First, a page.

After Nancy Padulsky was laid off from her job at a law firm in January, the former Melrose resident decided to take a risk on a new career that would bring her back into the heart of her former community.
Padulsky, who now lives in West Peabody, is launching her new business Neighborhood Connections next month, acting as a "community concierge" to bring new Melrose residents gifts from local businesses.
"I decided after being laid off in January to become the welcome lady for Melrose," said Padulsky, who raised her children here before relocating to Connecticut when her husband got a job there.
She got the idea to become a community concierge after moving back to the North Shore to Peabody late last year, and receiving a call at her home from a "welcome lady" in that town.
"I said, 'you've got to be kidding me, they don't do that anymore,'" Padulsky said.
The tradition of welcoming new residents to a community goes back at least as far as Colonial times, when ship captains returning from a long voyage would place a pineapple outside their doors to mark their return, and neighbors would come bearing gifts.
In the Old West, new settlers started the tradition of the welcome wagon, bringing wagons full of fresh food to new arrivals.
And in the 1940s and '50s, a reinvention of the tradition of the welcome wagon spread across the suburban landscape of America, with locals bearing gifts for newly arrived families.
More recently, the welcoming tradition has taken on new commercial value for vendors and businesses.
"I am essentially word-of-mouth marketing for the business service providers," Padulsky explained.
By bringing a gift basket full of gift certificates, coupons, and product samples to new residents, and to others in the community embarking on a new phase of life such as new parents, a community concierge provides the gift of new potential customers for local establishments such as restaurants and shops, and servicepeople such as dentists, insurance agents, and other professionals.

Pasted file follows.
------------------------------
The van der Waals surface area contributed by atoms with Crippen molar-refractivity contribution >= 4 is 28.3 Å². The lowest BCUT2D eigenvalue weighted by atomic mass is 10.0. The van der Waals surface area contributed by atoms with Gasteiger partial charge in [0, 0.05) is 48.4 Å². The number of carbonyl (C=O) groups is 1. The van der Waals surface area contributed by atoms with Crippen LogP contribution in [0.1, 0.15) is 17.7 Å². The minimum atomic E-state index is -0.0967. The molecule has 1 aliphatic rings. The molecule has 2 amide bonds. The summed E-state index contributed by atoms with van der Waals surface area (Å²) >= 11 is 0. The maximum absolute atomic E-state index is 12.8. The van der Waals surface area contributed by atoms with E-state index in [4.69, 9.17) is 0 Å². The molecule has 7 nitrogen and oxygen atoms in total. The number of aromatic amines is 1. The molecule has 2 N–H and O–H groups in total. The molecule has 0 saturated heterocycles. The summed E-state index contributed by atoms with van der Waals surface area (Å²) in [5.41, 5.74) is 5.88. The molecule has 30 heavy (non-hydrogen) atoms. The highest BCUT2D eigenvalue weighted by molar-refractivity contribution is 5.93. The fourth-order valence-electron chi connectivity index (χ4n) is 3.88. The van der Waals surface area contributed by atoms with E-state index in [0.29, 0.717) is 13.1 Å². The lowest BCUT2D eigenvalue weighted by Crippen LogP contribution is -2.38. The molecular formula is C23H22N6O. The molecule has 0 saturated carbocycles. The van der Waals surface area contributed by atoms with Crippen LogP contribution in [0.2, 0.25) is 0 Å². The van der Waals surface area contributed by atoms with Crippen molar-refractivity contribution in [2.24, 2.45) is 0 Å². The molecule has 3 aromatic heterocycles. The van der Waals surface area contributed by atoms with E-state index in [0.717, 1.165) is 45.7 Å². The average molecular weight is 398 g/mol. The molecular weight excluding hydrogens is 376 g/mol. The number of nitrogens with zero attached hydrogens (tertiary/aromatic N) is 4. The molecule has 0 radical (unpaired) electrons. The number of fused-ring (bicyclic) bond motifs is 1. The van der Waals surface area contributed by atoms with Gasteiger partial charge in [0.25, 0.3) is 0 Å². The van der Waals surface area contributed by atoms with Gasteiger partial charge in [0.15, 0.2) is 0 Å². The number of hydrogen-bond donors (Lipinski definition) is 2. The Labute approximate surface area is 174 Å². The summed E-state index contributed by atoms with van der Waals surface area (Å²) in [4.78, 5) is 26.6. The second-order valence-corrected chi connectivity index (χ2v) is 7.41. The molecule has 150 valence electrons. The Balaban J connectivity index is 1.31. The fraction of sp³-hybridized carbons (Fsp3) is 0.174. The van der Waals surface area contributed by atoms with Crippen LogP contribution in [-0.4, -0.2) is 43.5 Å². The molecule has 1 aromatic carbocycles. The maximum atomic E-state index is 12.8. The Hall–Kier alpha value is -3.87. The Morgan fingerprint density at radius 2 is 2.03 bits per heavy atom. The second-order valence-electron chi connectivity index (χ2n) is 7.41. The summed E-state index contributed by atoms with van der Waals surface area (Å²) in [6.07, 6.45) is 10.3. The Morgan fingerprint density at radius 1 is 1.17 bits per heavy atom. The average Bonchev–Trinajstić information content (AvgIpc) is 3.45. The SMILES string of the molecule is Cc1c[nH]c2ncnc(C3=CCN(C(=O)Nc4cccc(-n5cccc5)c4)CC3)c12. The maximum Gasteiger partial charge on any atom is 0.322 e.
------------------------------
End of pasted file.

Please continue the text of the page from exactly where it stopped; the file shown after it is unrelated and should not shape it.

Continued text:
"Businesses can capture new residents as clientele," Padulsky said. "It's a connection for a long-term relationship and encourages people to shop locally."
A fresh start
Padulsky has become something of a "professional mover" in recent years as she and her family moved from Melrose to Connecticut and back again.
"I know what it's like to be in a new community," she said.
Beginning a new career could be daunting as well, but Padulsky has been busy introducing herself to the local business community, and recently joined the Melrose Chamber of Commerce.
"I'm busy meeting people all the time," she said. "Word is getting out there."
Padulsky has recently launched her company's website and is filling up her gift basket with offers from the local businesses that are her clients.
In an age when traditional advertising has lost its punch, other forms of marketing are taking root. A friendly face and personal touch could be just what small businesses need to gain more customers.
"Word of mouth is powerful, and I'll be in people's homes talking about my own experience," Padulsky said. "It's a very effective means of marketing."